The biggest difference between Irish and Scotch is that Irish whiskey use both malted and unmalted barley (ratio 40/60) in their production, compared to 100% malted barley in scotch pot-still.


Hi Bulie

That's true for pure pot still (only made by Irish Distillers), but not for single malt Irish whiskey. Bushmills doesn't produce any whiskey this way, though, nor does Cooley. They both produce single malt using only malted barley. Cooley also does a grain whiskey for blending and Greenore.

Also, the ration of malted to unmalted barley depends on the brand Irish Distillers are making. It wouldn't necessarily be 40/60, but it is for Powers.

The only thing that distinguishes Irish whiskey from scotch legally is the fact that one is distilled and matured in Ireland and the other in Scotland.

I've always read that Rosebank triple distilled, but I could be wrong of course. Most of the references to it say it did, but maybe it only used a portion of the triple distilled spirit in its product a la Springbank.
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Postby irishwhiskeychaser » Sat Apr 08, 2006 2:11 pm

I'm confused how can something be distilled 2.25 times... Oh well :?

Anyway back to Bullies scurllious comment :wink: (just joking). And Aidan is spot on.....

That is too broad a comment to make in regards Irish whiskey and totally incorrect. What you are refering to there is pure pot still and there is no magic ratio but I can understand the confusion.

Some comparisons on this forum were referring to Scotch and Irish malts. Why is Irish malt so different even from lowland tripple distilled malt? , was one of the questions posed. There are many Irish malts therefore saying that they use unmalted barley and that's why Irish is different does not hold sway(malt is malt). Also cooley produce a lot of double distilled malt but it is still retains a real irish feel even some of the peated versions although some have been likened to Scotch as well. So the conumdrum is why Irsih is so different, it is not usage of ingredients and it is also not tripple distillation (imho). This is a question I cannot answer unfortunately.

However there is another question which arises from these discussions. Why have a single minded view to Irish whiskey.

I put it down to the major slump at the turn of the last century and the merger of Jameson, Paddy & powers into Irish Distillers aand the opening of Midelton New Distillery in the early 70's. This was survival but damaged Irish whiskey in a way as they concentrated on blends.

From the 70s -90's the majority of midelton's bottled output was blended Irish whiskey. However they also produced large amounts of pure potstill but the majority of this was used in blends like Powers, Jameson, Jameson21yo etc. They only produced Greenspot and Redbreast on a limited basis and at the time were the only 2 pure potstills available.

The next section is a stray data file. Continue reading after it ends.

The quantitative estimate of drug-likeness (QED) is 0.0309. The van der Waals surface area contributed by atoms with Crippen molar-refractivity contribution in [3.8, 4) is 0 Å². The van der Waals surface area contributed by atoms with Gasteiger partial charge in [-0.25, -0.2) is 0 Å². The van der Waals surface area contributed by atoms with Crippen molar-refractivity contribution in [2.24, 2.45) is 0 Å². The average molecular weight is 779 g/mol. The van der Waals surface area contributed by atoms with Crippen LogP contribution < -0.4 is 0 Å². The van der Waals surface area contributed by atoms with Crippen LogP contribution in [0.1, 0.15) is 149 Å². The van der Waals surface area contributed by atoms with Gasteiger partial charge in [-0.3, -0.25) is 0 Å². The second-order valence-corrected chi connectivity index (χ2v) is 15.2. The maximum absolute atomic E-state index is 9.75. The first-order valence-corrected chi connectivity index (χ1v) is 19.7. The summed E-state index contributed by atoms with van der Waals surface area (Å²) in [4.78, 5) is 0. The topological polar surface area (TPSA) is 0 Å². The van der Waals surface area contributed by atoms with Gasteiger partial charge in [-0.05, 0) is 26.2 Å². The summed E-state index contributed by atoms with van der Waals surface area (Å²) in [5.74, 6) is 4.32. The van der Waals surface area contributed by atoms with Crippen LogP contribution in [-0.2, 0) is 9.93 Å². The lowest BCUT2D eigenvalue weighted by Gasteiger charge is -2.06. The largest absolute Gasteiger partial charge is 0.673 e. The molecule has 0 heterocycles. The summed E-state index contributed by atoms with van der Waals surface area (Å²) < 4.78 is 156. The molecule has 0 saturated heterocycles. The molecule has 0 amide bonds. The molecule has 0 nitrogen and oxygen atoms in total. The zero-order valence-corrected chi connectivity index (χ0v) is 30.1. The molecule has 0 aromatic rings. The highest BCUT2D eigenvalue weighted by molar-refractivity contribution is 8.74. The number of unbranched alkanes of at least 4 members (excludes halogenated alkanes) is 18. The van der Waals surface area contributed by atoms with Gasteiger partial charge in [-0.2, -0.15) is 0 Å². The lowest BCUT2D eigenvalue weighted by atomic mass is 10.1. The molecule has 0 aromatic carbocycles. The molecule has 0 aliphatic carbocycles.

It's sister distillery Bushmills produced mailny malts but also produced blends the likes of reg Bushmills, Blackbush and 1608(with grain whiskey from midleton). However pretty much anything with an age statement is a malt at Bushmills.

Then Cooley came along in 1987 and by the late 90's started bringing out various different brands. I would reckon the Majority of Cooley brands are Malts and they seem to concentrate on single Malts Just like Bushmills. So out of 3 distilleries in Ireland 2 are mainly malt producers. This may sound pathetic but these irish distilleries can produce far more expressions than your average scottish distillery choses to do.

Eventhough Jameson regular (blend), volume wise, out strips any irish whiskey by a country mile this is only one expression of Irish whiskey. Take a look at the shelf of a good Irish whiskey stockist you'll find that nearly half of the expressions are single malts.

In my collection I have 115 different expressions of Irish whiskey.

57 are blends 49 are single malts and 8 are pure pot stills.

Below is a list of expressions which are in regular production.

Irish Blends

Blackbush, Bushmills reg, Clontarf Black, Clontarf Reserve, Dunphy's, Feckn Irish, Hewitt's, Innishowen, Jameson reg, Jameson 12, Jameson 18, Kilbeggan, Lockes, Merry's, MidletonVR, Millars, Powers, Powers 12, Paddy, Tullamore Dew, Tullamore Dew 12,

Total 21


Irish Malts

Bush 10, Bush 16, Bush 21, Bushmills Single Cask(various) Clonmel, Clonmel 8, Clontarf, Connemara reg, Connemara CS, Connemara 12, Knappogue, Locke's 8, Merry's, Magilligan, Magilligan 8, Clonmel 8, Tyrconnell.

Total 17

I hope people can start looking at Irish in a different way, it is far more interesting than it's given credit for. I just want to try and Educate all you malt maniacs :wink: